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The Book of One Syllable   By:

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Transcriber's Note: Minor typographical errors have been corrected without note. Dialect spellings, contractions and discrepancies have been retained.

[Illustration: A LETTER OF ONE SYLLABLE. Front. ]

THE BOOK OF ONE SYLLABLE.

By

Esther Bakewell

ILLUSTRATED WITH COLOURED ENGRAVINGS.

LONDON: GEORGE ROUTLEDGE AND SONS, THE BROADWAY, LUDGATE. NEW YORK: 416 BROOME STREET.

DALZIEL BROTHERS, CAMDEN PRESS, LONDON.

TO THE FRIENDS OF MY YOUTH.

Fast and far is the stream of time flown on, yet there are thoughts of dear friends and of by gone things that will not yield to its course. Some friends have long been lost, but there are those who still sail the stream, to whom these scenes from the past will bring back "thoughts of days that are gone." They will bring back thoughts of her whose sails were once set with theirs, and who feels that not one kind word that was then said, not one kind deed that was then done, can the stream wash from her mind, till she, too, shall be lost in the dark gulf to which that stream must lead.

Four of these tales have no hook to the past. These are told by a young boy and girl, who have been taught to write thoughts as soon as they could hold their pens.

PREFACE.

Though in words of one syllable, "The Book of One Syllable" is not meant for a child when first he learns to read; it is meant for him when he knows such words at sight. The tales are told in these small words, that a child need not have to stop to spell, but that he may be led on and on till he comes to the end.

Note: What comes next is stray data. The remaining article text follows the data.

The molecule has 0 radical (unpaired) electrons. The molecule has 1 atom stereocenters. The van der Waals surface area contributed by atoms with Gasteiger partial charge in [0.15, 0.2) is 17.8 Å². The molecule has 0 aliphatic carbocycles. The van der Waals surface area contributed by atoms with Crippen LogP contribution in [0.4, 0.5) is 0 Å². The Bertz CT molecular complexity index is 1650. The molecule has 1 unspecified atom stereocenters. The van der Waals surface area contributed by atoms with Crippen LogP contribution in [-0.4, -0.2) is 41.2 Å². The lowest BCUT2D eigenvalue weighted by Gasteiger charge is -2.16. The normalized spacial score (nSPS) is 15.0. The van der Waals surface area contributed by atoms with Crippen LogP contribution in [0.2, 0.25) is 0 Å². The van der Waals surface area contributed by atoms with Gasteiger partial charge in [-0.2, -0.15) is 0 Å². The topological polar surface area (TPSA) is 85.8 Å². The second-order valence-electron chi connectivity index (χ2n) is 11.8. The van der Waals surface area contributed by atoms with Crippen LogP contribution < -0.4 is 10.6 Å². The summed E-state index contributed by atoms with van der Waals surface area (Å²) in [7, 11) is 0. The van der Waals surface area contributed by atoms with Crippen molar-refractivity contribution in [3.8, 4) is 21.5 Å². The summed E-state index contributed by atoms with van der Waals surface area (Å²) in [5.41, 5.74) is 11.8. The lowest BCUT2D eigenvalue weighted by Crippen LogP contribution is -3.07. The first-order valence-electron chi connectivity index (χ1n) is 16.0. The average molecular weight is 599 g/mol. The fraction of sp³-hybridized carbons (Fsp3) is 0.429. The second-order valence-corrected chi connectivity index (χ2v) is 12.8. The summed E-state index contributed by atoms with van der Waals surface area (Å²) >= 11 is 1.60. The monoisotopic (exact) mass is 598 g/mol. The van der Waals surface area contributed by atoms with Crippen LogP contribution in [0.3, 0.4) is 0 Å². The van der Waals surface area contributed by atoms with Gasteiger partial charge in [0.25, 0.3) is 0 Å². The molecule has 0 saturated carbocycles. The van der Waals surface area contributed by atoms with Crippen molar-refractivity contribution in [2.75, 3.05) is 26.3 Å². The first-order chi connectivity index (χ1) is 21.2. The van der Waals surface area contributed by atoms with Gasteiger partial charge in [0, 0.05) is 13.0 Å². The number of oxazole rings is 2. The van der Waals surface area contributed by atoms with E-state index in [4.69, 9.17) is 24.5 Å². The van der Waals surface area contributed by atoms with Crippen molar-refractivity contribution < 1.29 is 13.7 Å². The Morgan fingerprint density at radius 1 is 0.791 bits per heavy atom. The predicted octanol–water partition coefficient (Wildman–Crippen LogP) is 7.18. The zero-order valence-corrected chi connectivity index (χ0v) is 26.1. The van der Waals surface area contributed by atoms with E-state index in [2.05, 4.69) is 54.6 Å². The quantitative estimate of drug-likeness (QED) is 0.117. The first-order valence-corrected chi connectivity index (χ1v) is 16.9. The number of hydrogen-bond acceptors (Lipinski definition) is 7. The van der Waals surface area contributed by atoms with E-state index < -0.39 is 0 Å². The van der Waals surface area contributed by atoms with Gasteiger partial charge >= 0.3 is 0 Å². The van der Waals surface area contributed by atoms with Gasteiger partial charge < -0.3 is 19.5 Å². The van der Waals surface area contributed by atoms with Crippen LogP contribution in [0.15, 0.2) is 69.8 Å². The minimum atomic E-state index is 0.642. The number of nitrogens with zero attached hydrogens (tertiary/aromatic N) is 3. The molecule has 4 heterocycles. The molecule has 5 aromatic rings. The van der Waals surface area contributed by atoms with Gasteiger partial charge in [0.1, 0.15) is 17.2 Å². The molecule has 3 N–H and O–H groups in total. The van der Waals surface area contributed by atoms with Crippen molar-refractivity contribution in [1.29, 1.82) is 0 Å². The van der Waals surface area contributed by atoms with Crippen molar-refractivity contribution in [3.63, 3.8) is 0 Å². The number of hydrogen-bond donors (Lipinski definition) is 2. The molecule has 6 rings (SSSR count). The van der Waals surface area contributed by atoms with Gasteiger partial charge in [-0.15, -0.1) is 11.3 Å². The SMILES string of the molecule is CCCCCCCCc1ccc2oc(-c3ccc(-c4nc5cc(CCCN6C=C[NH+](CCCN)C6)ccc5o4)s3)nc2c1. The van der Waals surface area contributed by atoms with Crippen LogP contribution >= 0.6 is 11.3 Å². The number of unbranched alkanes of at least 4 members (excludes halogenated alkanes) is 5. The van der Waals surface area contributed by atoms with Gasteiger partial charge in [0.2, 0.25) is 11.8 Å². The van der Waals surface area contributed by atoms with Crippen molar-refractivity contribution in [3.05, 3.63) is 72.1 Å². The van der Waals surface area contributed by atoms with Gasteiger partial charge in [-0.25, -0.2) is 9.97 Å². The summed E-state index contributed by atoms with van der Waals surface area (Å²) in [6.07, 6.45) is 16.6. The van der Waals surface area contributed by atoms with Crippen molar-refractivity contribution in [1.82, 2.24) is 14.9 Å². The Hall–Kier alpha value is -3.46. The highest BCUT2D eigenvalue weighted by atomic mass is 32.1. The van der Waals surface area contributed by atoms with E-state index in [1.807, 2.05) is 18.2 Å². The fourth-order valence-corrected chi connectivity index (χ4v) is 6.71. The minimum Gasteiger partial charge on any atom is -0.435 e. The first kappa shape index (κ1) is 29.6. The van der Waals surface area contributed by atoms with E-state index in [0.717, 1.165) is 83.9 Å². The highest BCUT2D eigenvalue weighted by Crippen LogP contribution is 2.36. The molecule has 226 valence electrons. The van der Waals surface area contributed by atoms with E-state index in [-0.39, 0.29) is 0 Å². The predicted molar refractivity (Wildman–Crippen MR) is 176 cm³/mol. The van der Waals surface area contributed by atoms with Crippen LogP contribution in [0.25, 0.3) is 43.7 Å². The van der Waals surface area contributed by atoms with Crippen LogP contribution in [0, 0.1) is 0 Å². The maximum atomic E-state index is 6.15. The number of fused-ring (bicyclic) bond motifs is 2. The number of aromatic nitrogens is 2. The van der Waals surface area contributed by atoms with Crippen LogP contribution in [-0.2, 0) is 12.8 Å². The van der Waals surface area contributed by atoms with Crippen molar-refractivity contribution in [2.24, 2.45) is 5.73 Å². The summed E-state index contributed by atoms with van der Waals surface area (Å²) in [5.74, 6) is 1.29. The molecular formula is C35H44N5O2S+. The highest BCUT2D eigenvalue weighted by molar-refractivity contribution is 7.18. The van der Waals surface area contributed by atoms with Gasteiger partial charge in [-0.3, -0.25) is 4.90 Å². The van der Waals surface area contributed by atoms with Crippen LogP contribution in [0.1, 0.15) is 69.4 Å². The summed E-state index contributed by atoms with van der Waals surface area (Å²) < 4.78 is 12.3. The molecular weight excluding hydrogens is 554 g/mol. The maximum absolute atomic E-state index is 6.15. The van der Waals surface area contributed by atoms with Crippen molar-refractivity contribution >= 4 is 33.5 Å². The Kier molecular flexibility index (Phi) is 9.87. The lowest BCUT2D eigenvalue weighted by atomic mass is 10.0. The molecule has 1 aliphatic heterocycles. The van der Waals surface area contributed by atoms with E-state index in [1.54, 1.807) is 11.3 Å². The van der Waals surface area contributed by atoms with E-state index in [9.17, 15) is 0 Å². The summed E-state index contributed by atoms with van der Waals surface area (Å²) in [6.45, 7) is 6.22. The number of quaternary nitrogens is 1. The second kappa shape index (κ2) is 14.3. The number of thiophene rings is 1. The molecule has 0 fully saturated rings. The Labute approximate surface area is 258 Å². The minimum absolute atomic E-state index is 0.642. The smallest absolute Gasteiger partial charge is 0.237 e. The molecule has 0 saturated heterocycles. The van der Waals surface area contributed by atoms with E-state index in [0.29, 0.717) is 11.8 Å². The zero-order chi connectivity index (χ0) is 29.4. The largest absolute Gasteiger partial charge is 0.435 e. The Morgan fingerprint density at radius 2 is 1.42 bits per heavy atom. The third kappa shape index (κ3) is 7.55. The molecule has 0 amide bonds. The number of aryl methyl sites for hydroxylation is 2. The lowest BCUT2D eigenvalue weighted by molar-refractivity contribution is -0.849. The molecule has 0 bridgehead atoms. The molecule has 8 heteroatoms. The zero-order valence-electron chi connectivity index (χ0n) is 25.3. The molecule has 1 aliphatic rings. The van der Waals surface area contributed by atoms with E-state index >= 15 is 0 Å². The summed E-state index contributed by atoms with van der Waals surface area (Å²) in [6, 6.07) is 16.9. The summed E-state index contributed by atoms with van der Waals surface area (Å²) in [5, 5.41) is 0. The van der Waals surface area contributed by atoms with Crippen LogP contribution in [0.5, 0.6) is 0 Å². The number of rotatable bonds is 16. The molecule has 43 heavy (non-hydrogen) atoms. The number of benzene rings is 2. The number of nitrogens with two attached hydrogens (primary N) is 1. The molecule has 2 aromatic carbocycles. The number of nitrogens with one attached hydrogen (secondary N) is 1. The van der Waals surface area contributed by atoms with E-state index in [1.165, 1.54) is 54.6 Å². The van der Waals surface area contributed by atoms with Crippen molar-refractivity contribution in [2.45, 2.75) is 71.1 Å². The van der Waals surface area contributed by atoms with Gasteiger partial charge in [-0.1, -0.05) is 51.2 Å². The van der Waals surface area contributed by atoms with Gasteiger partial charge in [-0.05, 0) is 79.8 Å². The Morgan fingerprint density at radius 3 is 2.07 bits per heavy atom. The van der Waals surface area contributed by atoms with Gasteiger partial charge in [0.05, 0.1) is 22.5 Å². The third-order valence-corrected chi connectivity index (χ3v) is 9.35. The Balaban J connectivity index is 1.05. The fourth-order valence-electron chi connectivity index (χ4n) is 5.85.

May he feel when he does come to the end, that to read has not been a task.

LIST OF WHAT IS IN THE BOOK.

PAGE

THE WRECK OF A FEAST 1

THE AIR 23

SAIB, THE BLACK BOY 28

THE EARTH 65

A FALL FROM THE CLIFFS 68

THE MOON 77

THE MAN IN THE MOON 80

FRANK HART 87

THE LOST ONES 105

THE SUN 117

THE DOLL'S HEAD 120

PLAY NOT WITH FIRE 143

ONE FAULT LEADS TO A WORSE ONE 153

WHAT A PRICE FOR A BOX! 160

THE BOOK OF ONE SYLLABLE.

THE WRECK OF A FEAST.

What a sad sight it is to see a young child who does not know how to keep a check on the wish that tempts him to do wrong. The first rule that they who love a child should teach him, is the rule of self . It is the want of this self rule that is the cause of so much that is bad in the world. It is this that makes girls and boys think more of what they want to do, than of what they ought to do; and each time they give way to it, they find it more hard not to yield the next time; and thus they go on till they are grown up folks. They who would not like to grow up in this bad way must take great care while they are young not to think so much of self.

The sense of taste is the sense that a child likes best to use. It would be strange to see a child who did not like cake, or tart, or fruit, or most sweet things. But a child should know when it is right to eat, and when it is right not to eat: he should know that he ought not to touch nice things that are not meant for him.

The tale we have to tell is of a young girl who had not this sense of right so strong as it ought to have been. She knew what it was right to do, and she knew what it was wrong to do, but yet the sense of right was not at all times quite strong. The name of this girl was Ruth Grey.

[Illustration: RUTH GREY. Page 4.]

Now there was a room in Mr. Grey's house known by the name of the green house room, and here were put a few choice plants that could not bear the cold air. In this room too there was a large stand, on which were set out all the sweet things when Mrs... Continue reading book >>




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